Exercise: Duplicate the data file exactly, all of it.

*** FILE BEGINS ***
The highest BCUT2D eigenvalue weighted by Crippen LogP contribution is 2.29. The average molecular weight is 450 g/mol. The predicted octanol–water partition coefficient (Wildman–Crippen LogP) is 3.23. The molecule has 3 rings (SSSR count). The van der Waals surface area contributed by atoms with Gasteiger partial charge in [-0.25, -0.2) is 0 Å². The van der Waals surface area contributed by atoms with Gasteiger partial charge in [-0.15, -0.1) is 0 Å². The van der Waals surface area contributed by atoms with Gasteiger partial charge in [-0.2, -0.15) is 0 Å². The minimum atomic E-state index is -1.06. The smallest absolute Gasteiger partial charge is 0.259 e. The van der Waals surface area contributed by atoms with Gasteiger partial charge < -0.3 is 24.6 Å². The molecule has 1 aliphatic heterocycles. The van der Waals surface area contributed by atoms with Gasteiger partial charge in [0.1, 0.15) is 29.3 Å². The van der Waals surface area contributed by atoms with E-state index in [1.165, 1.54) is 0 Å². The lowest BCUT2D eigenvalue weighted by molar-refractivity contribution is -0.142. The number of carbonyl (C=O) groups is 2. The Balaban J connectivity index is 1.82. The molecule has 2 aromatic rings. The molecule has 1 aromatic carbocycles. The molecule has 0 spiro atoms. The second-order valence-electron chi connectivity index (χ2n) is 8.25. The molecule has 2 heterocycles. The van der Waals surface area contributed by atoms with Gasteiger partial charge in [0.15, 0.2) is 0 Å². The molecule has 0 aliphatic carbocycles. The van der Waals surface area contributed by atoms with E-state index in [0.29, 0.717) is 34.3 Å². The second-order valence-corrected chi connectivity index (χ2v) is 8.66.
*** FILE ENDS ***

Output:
The highest BCUT2D eigenvalue weighted by Crippen LogP contribution is 2.29. The average molecular weight is 450 g/mol. The predicted octanol–water partition coefficient (Wildman–Crippen LogP) is 3.23. The molecule has 3 rings (SSSR count). The van der Waals surface area contributed by atoms with Gasteiger partial charge in [-0.25, -0.2) is 0 Å². The van der Waals surface area contributed by atoms with Gasteiger partial charge in [-0.15, -0.1) is 0 Å². The van der Waals surface area contributed by atoms with Gasteiger partial charge in [-0.2, -0.15) is 0 Å². The minimum atomic E-state index is -1.06. The smallest absolute Gasteiger partial charge is 0.259 e. The van der Waals surface area contributed by atoms with Gasteiger partial charge < -0.3 is 24.6 Å². The molecule has 1 aliphatic heterocycles. The van der Waals surface area contributed by atoms with Gasteiger partial charge in [0.1, 0.15) is 29.3 Å². The van der Waals surface area contributed by atoms with E-state index in [1.165, 1.54) is 0 Å². The lowest BCUT2D eigenvalue weighted by molar-refractivity contribution is -0.142. The number of carbonyl (C=O) groups is 2. The Balaban J connectivity index is 1.82. The molecule has 2 aromatic rings. The molecule has 1 aromatic carbocycles. The molecule has 0 spiro atoms. The second-order valence-electron chi connectivity index (χ2n) is 8.25. The molecule has 2 heterocycles. The van der Waals surface area contributed by atoms with Gasteiger partial charge in [0.15, 0.2) is 0 Å². The molecule has 0 aliphatic carbocycles. The van der Waals surface area contributed by atoms with E-state index in [0.29, 0.717) is 34.3 Å². The second-order valence-corrected chi connectivity index (χ2v) is 8.66.